Pentagon announces US service members will soon be required to get the COVID vaccine after Pfizer received full FDA approval
- ‘We’re going to move forward making that vaccine mandatory, we’re preparing the guidance for the force right now,’ Kirby said in a news briefing
- The FDA granted full approval to Pfizer-BioNTech’s vaccine for those aged 16 and older on Monday
- Defense Sec. Austin announced two weeks ago that service members would have to get vaccinated beginning Sept. 15 or when a shot was fully authorized
Press secretary John Kirby said Monday the Pentagon will now move to mandate Covid-19 vaccinations for all US service members since the Food and Drug Administration (FDA) has given full authorization to the Pfizer shot.
‘We’re going to move forward making that vaccine mandatory, we’re preparing the guidance for the force right now,’ Kirby said in a news briefing.
The FDA granted full approval to Pfizer-BioNTech’s vaccine for those aged 16 and older on Monday. The two-dose immunization was the first to receive emergency use authorization from federal regulators in December 2020 and will now be first to be licensed.
‘We’re going to move forward making that vaccine mandatory, we’re preparing the guidance for the force right now,’ Kirby said in a news briefing Monday
Two weeks ago, Defense Secretary Lloyd Austin announced that all 1.3 million active duty service members would be required to get a coronavirus vaccination, beginning either Sept. 15 or whenever a shot was fully approved by the FDA, whichever came first.
At the time of Lloyd’s announcement, about two-thirds of the US military was fully inoculated.
Asked what the consequences would be for service members who refuse a vaccine beyond Sept. 15, Kirby told reporters at the time of Austin’s announcement: ‘I’m not going to speculate, get into hypotheticals.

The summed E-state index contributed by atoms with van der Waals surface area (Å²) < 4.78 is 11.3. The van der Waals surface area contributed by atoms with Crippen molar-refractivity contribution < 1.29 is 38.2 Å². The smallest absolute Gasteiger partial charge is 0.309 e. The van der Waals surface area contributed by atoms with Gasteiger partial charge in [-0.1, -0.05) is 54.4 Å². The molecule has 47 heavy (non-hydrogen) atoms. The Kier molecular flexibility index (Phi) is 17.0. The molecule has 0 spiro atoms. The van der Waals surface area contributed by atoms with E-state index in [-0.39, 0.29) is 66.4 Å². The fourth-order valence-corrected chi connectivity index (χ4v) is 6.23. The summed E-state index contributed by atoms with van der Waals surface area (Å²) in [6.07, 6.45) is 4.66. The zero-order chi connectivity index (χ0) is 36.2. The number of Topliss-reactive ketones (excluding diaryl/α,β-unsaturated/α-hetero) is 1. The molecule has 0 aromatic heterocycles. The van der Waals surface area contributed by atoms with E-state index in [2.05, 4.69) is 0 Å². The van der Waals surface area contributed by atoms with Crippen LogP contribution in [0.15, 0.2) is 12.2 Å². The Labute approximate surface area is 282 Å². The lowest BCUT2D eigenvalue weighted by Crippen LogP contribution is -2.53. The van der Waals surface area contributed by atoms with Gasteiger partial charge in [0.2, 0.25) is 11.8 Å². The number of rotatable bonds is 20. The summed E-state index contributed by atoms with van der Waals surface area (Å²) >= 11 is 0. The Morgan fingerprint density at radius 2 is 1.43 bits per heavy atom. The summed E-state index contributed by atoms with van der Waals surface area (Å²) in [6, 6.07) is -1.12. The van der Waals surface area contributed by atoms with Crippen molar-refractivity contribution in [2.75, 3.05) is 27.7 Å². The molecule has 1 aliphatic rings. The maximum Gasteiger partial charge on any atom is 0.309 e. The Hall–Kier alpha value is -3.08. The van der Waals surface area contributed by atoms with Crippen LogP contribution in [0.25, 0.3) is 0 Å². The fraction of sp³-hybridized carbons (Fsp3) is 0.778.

‘It isn’t a widespread issue,’ Kirby said of service members refusing a vaccine. ‘To the degree it happens, my assumption is that it is dealt with at the command level, again not going to speculate.’
Weeks ago, President Biden required all federal employees and onsite contractors to attest that they are vaccinated or if they are unvaccinated to submit to regular testing. That requirement extended to civilians working for the Defense Department, but not active duty members.
Currently all federal employees in Washington, DC are required to wear a mask, regardless of vaccination status.
US service members can be required to take as many as 17 vaccines, depending on where in the world they are stationed.
‘Mandating vaccines in the military is not new,’ Chairman of the Joint Chiefs of Staff Mark Milley said in a statement of support of the move. ‘Since the first days of basic training and throughout our service, we’ve received multiple vaccines.’
‘Getting vaccinated against Covid-19 is a key force protection and readiness issue,’ Milley wrote out in black ink at the end of the statement.